The data is quite simple. At the most basic level it's just a photo of bright spots on a chip, as read by the machine. Knowing that spot A corresponds to variant A and spot B to variant B, an algorithm then decides ("calls"), depending on the relative brightness whether the person has variants AA, AB or BB (or impossible to tell). This is the only real processing and there IS open source software for that (packages for R, most famously CRLMM).
So, the whole point is getting the variant calls, ie what sort of nucleotide the person has at specific positions, for example rs314159 --- yes I chose that based on pi, but it does exist. If you have the variant calls, you can then try to decide, based on available literature, what this means for your health.
The not-so-obvious reason why SNP genotyping has not yet made it to the clinic is that polymorphisms (the stuff that genotyping arrays discover) are either frequent or associated with significant effect, but rarely both. Some rare variants (for example BRCA1/2) have important consequences and some variants are very frequent (for example, for hair color) but don't have important health consequences. This is the result of natural selection: bad genetics tend to get thrown away and become rare.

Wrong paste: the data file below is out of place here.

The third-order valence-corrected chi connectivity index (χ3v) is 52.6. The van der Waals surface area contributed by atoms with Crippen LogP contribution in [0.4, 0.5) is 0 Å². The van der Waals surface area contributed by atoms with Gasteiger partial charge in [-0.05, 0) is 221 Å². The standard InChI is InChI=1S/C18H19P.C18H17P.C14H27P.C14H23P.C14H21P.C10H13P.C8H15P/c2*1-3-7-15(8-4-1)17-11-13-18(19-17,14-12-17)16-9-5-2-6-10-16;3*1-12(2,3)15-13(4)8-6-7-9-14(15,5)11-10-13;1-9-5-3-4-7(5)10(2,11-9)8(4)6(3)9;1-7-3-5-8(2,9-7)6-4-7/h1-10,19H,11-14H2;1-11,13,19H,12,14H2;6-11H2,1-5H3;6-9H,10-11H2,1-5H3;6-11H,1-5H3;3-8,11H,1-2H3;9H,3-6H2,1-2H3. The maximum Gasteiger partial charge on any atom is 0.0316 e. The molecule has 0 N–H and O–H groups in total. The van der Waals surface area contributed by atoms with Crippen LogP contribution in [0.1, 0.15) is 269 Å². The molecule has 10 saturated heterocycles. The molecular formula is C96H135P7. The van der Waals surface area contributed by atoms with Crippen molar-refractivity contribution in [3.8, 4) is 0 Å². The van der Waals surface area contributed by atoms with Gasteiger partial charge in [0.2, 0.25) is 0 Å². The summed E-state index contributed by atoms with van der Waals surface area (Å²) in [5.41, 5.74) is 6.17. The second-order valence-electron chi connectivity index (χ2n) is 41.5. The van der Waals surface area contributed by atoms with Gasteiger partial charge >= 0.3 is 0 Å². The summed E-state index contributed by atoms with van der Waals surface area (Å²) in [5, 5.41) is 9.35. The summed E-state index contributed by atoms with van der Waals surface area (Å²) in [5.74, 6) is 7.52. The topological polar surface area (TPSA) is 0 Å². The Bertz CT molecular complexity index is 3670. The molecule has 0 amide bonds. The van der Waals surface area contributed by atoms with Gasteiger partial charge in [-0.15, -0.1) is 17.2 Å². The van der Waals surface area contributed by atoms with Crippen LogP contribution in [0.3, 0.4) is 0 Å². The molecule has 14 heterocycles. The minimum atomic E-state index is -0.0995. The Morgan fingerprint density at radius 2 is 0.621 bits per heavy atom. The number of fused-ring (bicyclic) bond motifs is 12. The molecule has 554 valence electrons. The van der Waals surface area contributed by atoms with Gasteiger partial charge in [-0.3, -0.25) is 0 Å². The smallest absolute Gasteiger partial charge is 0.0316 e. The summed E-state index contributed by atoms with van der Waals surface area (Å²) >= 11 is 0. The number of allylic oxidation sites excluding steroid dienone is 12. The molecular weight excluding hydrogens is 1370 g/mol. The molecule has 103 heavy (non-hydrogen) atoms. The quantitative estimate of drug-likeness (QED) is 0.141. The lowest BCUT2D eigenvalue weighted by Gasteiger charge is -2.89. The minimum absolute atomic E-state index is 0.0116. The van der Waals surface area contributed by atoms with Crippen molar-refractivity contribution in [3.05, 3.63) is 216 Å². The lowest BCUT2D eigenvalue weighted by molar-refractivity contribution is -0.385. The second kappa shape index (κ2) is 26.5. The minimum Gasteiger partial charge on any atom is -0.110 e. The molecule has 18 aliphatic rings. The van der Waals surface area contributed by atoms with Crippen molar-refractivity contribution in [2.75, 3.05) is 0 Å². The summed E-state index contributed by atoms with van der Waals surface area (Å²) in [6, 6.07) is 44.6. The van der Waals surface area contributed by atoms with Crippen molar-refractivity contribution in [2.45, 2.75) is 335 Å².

Simply put, most of the information associated with frequent polymorphisms only modifies risk by a relatively weak amount (relative risk 1.2-2, for example) and may also depend on other polymorphisms or entire haplotypes (a whole bloc of DNA) or even the environment. The resulting information is NOT of sufficient quality to dictate anything beyond things that we already know, ie don't smoke, eat healthy, moderate exercise etc. There are a few exceptions, for example in pharmacogenetics, where some people react differently to drugs, especially important or highly toxic drugs (clopidogrel, 5-fluorouracil, irinotecan etc). In these cases, there is some interest in genotyping and the FDA does mention cases where it could matter. Nevertheless, genetic testing for pharmacogenetics is not universally performed and is not generally required.
In the end, at the current state of affairs, the information provided by 23andme is most useful for ancestry but not particularly useful for health-related decisions. Which is why the FDA stopped them in the past.
Anyway, don't underestimate the interest 23andme has in farming your data (like Google). Even anonymized data without phenotype correlations can be scientifically very interesting. This is not necessarily a problem, but is likely to be the case with all similar genotyping offers.